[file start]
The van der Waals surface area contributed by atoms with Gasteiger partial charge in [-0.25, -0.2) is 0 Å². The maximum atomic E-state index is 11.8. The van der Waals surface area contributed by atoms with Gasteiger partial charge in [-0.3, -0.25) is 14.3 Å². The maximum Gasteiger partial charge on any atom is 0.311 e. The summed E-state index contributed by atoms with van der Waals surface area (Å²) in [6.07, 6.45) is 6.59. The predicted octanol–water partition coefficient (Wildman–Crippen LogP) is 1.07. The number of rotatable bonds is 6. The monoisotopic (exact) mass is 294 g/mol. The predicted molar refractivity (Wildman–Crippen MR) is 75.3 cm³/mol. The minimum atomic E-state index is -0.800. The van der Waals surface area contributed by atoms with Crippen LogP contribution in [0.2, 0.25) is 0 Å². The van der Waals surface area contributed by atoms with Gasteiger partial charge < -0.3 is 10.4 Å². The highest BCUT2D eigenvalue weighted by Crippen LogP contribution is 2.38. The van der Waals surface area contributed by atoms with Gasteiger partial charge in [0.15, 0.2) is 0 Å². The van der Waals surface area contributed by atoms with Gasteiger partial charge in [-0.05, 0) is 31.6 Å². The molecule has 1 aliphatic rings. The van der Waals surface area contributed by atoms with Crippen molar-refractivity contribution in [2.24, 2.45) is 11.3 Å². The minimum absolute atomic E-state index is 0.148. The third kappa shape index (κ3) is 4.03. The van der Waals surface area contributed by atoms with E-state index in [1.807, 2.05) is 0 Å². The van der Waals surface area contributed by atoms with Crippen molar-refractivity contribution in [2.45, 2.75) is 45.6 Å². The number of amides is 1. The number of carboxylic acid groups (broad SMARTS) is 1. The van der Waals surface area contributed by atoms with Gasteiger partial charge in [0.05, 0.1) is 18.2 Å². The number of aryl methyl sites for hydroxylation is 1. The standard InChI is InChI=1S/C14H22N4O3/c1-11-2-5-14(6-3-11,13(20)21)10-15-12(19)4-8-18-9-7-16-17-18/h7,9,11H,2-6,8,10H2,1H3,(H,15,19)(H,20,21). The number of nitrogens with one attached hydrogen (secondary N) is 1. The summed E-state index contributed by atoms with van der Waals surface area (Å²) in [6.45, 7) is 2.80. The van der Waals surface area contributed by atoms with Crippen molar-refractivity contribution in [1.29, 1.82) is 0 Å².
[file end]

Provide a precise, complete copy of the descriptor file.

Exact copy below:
The van der Waals surface area contributed by atoms with Gasteiger partial charge in [-0.25, -0.2) is 0 Å². The maximum atomic E-state index is 11.8. The van der Waals surface area contributed by atoms with Gasteiger partial charge in [-0.3, -0.25) is 14.3 Å². The maximum Gasteiger partial charge on any atom is 0.311 e. The summed E-state index contributed by atoms with van der Waals surface area (Å²) in [6.07, 6.45) is 6.59. The predicted octanol–water partition coefficient (Wildman–Crippen LogP) is 1.07. The number of rotatable bonds is 6. The monoisotopic (exact) mass is 294 g/mol. The predicted molar refractivity (Wildman–Crippen MR) is 75.3 cm³/mol. The minimum atomic E-state index is -0.800. The van der Waals surface area contributed by atoms with Crippen LogP contribution in [0.2, 0.25) is 0 Å². The van der Waals surface area contributed by atoms with Gasteiger partial charge < -0.3 is 10.4 Å². The highest BCUT2D eigenvalue weighted by Crippen LogP contribution is 2.38. The van der Waals surface area contributed by atoms with Gasteiger partial charge in [0.15, 0.2) is 0 Å². The van der Waals surface area contributed by atoms with Gasteiger partial charge in [-0.05, 0) is 31.6 Å². The molecule has 1 aliphatic rings. The van der Waals surface area contributed by atoms with Crippen molar-refractivity contribution in [2.24, 2.45) is 11.3 Å². The minimum absolute atomic E-state index is 0.148. The third kappa shape index (κ3) is 4.03. The van der Waals surface area contributed by atoms with E-state index in [1.807, 2.05) is 0 Å². The van der Waals surface area contributed by atoms with Crippen molar-refractivity contribution in [2.45, 2.75) is 45.6 Å². The number of amides is 1. The number of carboxylic acid groups (broad SMARTS) is 1. The van der Waals surface area contributed by atoms with Gasteiger partial charge in [0.05, 0.1) is 18.2 Å². The number of aryl methyl sites for hydroxylation is 1. The standard InChI is InChI=1S/C14H22N4O3/c1-11-2-5-14(6-3-11,13(20)21)10-15-12(19)4-8-18-9-7-16-17-18/h7,9,11H,2-6,8,10H2,1H3,(H,15,19)(H,20,21). The number of nitrogens with one attached hydrogen (secondary N) is 1. The summed E-state index contributed by atoms with van der Waals surface area (Å²) in [6.45, 7) is 2.80. The van der Waals surface area contributed by atoms with Crippen molar-refractivity contribution in [1.29, 1.82) is 0 Å².